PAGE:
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Re: debian culture

On Mon, 02 Aug 2004 03:05:47 +0100, Andrew Suffield wrote:

> On Mon, Aug 02, 2004 at 10:40:28AM +1000, Glenn McGrath wrote:
>> We have poor communications, its not a constructive team environment.
> Let's build a database.

Ooh, can we store the data in XML BLOBs?

Seriously though, debian is not a typical team environment because its
members of the team are not (and cannot, given the sheer number of
members) working towards the same goal.  Say what you will about the
defined goals in the SC, but most of us help out for different reasons.  I
mainly do it to have a usable server OS for myself, and for my company;
others do it to have a truly free operating system, etc.  That's
not to say people's goals are exclusive; people just have
different priorities.  Typically, smaller teams with narrowly defined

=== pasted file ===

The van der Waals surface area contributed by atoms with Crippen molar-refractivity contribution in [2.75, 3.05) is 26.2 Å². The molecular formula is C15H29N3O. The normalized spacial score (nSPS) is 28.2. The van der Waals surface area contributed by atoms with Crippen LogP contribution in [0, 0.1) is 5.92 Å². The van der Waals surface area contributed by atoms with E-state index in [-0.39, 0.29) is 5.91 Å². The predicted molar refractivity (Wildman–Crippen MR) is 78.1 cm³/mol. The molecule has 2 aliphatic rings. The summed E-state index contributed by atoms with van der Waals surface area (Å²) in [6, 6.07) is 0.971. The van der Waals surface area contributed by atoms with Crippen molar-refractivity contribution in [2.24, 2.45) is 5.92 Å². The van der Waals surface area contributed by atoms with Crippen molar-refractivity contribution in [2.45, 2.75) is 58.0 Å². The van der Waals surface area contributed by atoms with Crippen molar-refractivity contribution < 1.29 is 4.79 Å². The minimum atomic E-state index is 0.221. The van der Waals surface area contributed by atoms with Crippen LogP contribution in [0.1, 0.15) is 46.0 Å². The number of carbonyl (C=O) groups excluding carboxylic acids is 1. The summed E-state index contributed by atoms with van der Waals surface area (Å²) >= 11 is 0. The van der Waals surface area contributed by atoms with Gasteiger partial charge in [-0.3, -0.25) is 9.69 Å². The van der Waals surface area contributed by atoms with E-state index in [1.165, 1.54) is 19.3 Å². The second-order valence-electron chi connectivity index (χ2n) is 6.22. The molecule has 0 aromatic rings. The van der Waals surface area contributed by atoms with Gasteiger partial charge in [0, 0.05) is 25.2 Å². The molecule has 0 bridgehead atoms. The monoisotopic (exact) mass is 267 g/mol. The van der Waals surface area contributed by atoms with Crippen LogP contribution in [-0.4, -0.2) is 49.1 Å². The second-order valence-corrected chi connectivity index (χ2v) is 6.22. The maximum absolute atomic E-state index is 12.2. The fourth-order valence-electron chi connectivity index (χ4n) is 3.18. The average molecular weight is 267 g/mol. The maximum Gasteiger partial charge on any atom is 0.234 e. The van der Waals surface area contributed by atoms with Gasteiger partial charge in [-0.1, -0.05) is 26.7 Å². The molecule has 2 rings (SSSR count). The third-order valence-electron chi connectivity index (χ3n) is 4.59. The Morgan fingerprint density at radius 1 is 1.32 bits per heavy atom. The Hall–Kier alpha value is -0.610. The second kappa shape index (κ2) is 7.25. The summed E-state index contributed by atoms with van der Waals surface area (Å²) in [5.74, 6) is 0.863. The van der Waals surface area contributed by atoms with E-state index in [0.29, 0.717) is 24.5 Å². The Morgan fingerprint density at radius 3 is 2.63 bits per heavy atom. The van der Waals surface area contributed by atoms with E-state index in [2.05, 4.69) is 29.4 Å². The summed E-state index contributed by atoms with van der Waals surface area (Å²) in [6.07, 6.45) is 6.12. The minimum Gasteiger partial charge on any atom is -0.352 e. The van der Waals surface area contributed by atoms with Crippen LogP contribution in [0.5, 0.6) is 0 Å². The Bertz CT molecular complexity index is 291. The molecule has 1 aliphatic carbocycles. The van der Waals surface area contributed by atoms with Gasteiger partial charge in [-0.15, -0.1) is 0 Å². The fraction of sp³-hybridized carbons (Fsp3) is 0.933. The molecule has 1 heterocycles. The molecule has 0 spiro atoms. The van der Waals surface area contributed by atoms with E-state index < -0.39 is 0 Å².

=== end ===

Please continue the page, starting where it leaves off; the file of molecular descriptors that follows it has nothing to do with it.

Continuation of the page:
goals work better; this is why co-maintainership works so well (at least,
my experiences with them have been positive).  When a random developer
(out of the thousand or so in debian) criticizes your package or work,
it's harder to take than when a team member (who you've been working w/
for a period of time) criticizes it.

However, making debian into a group of groups won't solve much; you
still need to make those groups communicate.  See the recent (and
rather amusing) "-legal doesn't communicate w/ the rest of debian!"
threads for an example.  Let's also not forget that FTP Master is a team,
and they harbor plenty of animosity from people outside of the team, who
aren't kept in the loop.

I don't know of any solutions for the communication problem.  tbm had an
interesting solution to the problem, some months ago on this list (iirc);
to paraphrase, "Can we please start being nice to each other?"

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